India’s ‘mystery illness’: Nickel found in milk samples
More than 600 people fell ill, reporting nausea, seizures and fainting with excessive amounts of lead and nickel later found in their blood samples.
New Delhi, India – Scientists have found nickel in milk samples taken from an area in India where hundreds of patients fell sick with a mysterious disease a week ago.
More than 600 people in Andhra Pradesh’s Eluru town fell ill, reporting nausea, seizures and fainting. Excessive amounts of lead and nickel were found in the blood samples of the patients.
One person died on December 7.
Two more patients admitted with symptoms of the disease died last week but local health officials said the deaths were not due to the “mystery illness” but other health complications.
A scientist at the All India Institute of Medical Sciences (AIIMS) revealed that nickel was found in milk samples collected in Eluru town.
“Presence of nickel in the milk samples is something which is warning us. It should not be present in the milk samples. It’s alarming,” Avr Mohan, the medical superintendent of District Hospital Eluru, told Al Jazeera in a phone interview.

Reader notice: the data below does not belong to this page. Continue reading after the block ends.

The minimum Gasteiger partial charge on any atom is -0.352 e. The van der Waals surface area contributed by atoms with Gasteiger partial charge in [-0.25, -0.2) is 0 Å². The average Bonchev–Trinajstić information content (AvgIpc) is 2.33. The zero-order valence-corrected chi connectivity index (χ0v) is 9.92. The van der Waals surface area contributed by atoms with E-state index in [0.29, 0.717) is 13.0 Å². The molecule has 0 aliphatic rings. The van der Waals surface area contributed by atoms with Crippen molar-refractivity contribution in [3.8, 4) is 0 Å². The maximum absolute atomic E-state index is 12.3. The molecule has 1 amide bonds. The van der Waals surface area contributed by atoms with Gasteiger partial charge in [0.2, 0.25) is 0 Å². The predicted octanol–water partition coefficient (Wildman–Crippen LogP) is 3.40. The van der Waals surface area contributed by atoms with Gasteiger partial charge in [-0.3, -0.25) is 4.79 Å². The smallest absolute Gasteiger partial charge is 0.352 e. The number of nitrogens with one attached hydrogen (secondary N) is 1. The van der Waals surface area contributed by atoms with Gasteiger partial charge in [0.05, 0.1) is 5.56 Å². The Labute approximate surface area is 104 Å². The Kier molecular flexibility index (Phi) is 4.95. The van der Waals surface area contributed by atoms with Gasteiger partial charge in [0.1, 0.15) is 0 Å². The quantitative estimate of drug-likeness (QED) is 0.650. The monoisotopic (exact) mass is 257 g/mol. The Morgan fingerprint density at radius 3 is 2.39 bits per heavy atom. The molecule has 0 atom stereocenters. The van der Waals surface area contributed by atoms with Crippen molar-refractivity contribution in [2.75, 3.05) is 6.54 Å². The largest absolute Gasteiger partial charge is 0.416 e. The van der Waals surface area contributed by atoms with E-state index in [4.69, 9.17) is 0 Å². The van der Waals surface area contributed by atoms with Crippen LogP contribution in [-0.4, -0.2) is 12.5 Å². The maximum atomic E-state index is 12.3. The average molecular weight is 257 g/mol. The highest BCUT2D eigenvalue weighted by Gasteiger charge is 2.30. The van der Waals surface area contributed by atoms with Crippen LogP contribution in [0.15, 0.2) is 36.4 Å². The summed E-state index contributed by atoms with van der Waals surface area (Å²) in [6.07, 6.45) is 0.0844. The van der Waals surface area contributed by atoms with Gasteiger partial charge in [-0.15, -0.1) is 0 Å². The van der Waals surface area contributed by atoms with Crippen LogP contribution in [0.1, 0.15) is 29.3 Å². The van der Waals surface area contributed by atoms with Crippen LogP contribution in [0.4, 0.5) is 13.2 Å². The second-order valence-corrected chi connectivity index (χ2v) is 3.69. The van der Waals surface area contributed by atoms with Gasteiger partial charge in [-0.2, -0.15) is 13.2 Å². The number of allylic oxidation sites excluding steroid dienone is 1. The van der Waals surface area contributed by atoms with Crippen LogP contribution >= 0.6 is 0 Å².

Mohan, who is also the district coordinator of health services, said scientists were yet to find out why metal was found in milk samples but there was a chance it may have come from pesticides.
“It must be somewhere in the grass or something that the cattle are consuming,” he said.
On Wednesday, Indian media reported that experts at AIIMS, Indian Institute of Chemical Technology (IICT) and other reputed institutions confirmed that residues of pesticides could be behind the outbreak of the mysterious disease.
Last week, health experts said they found excessive amounts of lead and nickel in patients’ blood samples.
Authorities are yet to find the source of the lead.
“Lead is not found in other samples. It was found only in the blood samples of the patients,” said Mohan. “The source needs to be identified.”
Indian media reported that officials of the National Institute of Nutrition (NIN), who tested samples of food items including meat, chicken, fish, shrimp and vegetables, found pesticide components in some vegetables.
Authorities said the remaining patients have been discharged and no new cases have been reported since Sunday.